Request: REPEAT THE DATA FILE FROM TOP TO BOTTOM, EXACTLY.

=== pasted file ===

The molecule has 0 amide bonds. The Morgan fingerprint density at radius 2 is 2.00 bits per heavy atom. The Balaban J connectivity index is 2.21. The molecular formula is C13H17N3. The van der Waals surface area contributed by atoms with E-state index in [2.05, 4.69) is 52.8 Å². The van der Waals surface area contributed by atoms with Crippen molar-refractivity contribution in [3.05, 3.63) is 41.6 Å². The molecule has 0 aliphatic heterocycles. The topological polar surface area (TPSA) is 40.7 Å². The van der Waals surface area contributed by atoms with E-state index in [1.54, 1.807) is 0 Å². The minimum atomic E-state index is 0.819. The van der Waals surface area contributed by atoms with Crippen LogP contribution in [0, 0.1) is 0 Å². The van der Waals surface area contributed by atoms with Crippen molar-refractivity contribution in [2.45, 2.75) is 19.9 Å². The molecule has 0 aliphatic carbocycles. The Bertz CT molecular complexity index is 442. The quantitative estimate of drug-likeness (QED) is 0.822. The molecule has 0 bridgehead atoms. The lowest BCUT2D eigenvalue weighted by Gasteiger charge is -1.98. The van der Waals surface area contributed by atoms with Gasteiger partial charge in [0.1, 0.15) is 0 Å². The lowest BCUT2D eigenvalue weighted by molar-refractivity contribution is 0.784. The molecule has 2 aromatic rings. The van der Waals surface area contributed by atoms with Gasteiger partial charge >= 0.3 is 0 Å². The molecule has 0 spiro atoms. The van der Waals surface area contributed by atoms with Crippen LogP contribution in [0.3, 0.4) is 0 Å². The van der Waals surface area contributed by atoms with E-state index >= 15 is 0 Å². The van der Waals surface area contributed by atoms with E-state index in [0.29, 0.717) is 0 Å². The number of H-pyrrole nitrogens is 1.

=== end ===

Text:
The molecule has 0 amide bonds. The Morgan fingerprint density at radius 2 is 2.00 bits per heavy atom. The Balaban J connectivity index is 2.21. The molecular formula is C13H17N3. The van der Waals surface area contributed by atoms with E-state index in [2.05, 4.69) is 52.8 Å². The van der Waals surface area contributed by atoms with Crippen molar-refractivity contribution in [3.05, 3.63) is 41.6 Å². The molecule has 0 aliphatic heterocycles. The topological polar surface area (TPSA) is 40.7 Å². The van der Waals surface area contributed by atoms with E-state index in [1.54, 1.807) is 0 Å². The minimum atomic E-state index is 0.819. The van der Waals surface area contributed by atoms with Crippen LogP contribution in [0, 0.1) is 0 Å². The van der Waals surface area contributed by atoms with Crippen molar-refractivity contribution in [2.45, 2.75) is 19.9 Å². The molecule has 0 aliphatic carbocycles. The Bertz CT molecular complexity index is 442. The quantitative estimate of drug-likeness (QED) is 0.822. The molecule has 0 bridgehead atoms. The lowest BCUT2D eigenvalue weighted by Gasteiger charge is -1.98. The van der Waals surface area contributed by atoms with Gasteiger partial charge in [0.1, 0.15) is 0 Å². The lowest BCUT2D eigenvalue weighted by molar-refractivity contribution is 0.784. The molecule has 2 aromatic rings. The van der Waals surface area contributed by atoms with Gasteiger partial charge >= 0.3 is 0 Å². The molecule has 0 spiro atoms. The van der Waals surface area contributed by atoms with Crippen LogP contribution in [0.3, 0.4) is 0 Å². The van der Waals surface area contributed by atoms with E-state index >= 15 is 0 Å². The van der Waals surface area contributed by atoms with E-state index in [0.29, 0.717) is 0 Å². The number of H-pyrrole nitrogens is 1.